The idea that a network of computers might enable a specific new way of thinking about information, instead of just allowing people to access the data on each other's terminals, had been around for as long as the idea of the network itself: it's there in Vannevar Bush's memex, and Murray Leinster's logics. But the grandest expression of it was Project Xanadu, launched in 1960 by the American philosopher Ted Nelson, who imagined – and started to build – a vast repository for every piece of writing in existence, with everything connected to everything else according to a principle he called "transclusion". It was also, presciently, intended as a method for handling many of the problems that would come to plague the media in the age of the internet, automatically channelling small royalties back to the authors of anything that was linked. Xanadu was a mind-spinning vision – and at least according to an unflattering portrayal by Wired magazine in 1995, over which Nelson threatened to sue, led those attempting to create it into a rabbit-hole of confusion, backbiting and "heart-slashing despair". Nelson continues to develop Xanadu today, arguing that it is a vastly superior alternative to the web. "WE FIGHT ON," the Xanadu website declares, sounding rather beleaguered, not least since the declaration is made on a website.
Intercultural dialogue and enrichment are of course highly desirable. Indeed, dialogue between cultures is especially needed today because of the impact of new communications technology on the lives of individuals and peoples.23 But this has to be a two-way street. Cultures have much to learn from one another, and merely imposing the world view, values, and even language of one culture upon another is not dialogue but cultural imperialism.
And she, Miss L., does find your text as good as I do, but I got 0 points for the homework :/.
So a new advantage of internet is that you can find such as good texts in the internet for homeworks as your's is, but an important disadvantage is that teachers are as modern and technological educated as I am, so the risk of being too lazy is too high.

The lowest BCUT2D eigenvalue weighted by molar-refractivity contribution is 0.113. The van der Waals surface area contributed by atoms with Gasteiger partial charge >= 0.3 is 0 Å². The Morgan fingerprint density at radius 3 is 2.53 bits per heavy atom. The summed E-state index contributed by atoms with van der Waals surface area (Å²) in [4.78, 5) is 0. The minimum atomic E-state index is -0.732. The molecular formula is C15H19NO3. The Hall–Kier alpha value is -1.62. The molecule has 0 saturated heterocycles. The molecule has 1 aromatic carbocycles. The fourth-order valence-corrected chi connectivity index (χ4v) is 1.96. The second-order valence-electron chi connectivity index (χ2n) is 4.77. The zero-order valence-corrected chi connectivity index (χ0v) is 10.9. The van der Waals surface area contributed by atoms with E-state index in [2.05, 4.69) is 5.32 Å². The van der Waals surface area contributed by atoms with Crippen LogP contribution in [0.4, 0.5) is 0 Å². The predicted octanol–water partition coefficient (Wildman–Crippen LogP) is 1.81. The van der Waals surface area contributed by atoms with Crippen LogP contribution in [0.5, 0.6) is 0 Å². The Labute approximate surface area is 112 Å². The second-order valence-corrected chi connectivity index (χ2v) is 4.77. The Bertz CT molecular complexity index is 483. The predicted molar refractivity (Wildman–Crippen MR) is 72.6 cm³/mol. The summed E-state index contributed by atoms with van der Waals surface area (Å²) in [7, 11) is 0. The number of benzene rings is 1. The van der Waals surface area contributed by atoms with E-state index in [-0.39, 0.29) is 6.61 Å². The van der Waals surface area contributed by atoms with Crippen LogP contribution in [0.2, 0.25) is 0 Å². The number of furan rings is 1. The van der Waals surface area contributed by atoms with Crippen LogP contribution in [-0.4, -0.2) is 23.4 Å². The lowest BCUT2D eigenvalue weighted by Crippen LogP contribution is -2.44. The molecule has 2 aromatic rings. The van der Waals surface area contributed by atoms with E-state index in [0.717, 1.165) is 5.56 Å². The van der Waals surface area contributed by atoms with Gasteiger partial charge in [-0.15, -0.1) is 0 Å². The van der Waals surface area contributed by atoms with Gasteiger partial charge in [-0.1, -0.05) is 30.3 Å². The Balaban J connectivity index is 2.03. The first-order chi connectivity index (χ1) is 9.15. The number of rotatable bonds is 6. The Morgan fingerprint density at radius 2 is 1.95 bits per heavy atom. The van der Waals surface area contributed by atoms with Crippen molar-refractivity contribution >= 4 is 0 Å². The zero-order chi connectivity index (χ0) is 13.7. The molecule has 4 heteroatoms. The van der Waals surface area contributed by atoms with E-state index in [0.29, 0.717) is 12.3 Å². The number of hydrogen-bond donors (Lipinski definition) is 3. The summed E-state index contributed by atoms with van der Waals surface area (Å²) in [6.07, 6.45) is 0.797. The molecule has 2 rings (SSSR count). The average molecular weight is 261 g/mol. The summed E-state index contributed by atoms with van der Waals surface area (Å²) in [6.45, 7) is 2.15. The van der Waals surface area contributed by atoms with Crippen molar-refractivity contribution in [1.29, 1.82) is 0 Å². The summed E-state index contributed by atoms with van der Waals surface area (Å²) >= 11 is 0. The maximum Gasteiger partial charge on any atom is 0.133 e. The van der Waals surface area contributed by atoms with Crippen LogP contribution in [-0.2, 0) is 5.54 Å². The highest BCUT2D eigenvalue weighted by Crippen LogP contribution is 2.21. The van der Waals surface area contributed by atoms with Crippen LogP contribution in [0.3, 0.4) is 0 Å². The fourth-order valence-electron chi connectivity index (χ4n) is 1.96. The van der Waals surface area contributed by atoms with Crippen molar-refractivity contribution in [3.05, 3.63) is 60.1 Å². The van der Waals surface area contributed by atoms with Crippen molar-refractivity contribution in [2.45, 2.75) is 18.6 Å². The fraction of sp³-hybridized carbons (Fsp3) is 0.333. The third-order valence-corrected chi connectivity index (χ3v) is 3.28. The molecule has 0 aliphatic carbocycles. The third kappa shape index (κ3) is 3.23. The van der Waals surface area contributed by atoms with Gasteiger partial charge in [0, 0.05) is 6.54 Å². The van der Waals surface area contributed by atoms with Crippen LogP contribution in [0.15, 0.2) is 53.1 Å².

Your Viktor P.
So i see one more disadvantage of the internet, because we take all information for right without thinking about it or writing things ourself.
That said, the advantages of the Internet far outweigh the disadvantages, and millions of people each day benefit from using the Internet for work and for pleasure.
Disadvantages of the Internet:-
There are certain cons and dangers relating to the use of Internet that can be summarized as:
If you use the Internet, your personal information such as your name, address, etc.
We also discourage the use of our comments section as a space for promoting any personal or commercial websites and hence do not allow linking in our comments section.
For example, in the first paragraph:
[The] Internet has been perhaps the most outstanding innovation in the field of communication in the history of mankind.
However, the Internet also has its positive impacts, such as access to different online learning environments and peer-to-peer support from other students worldwide.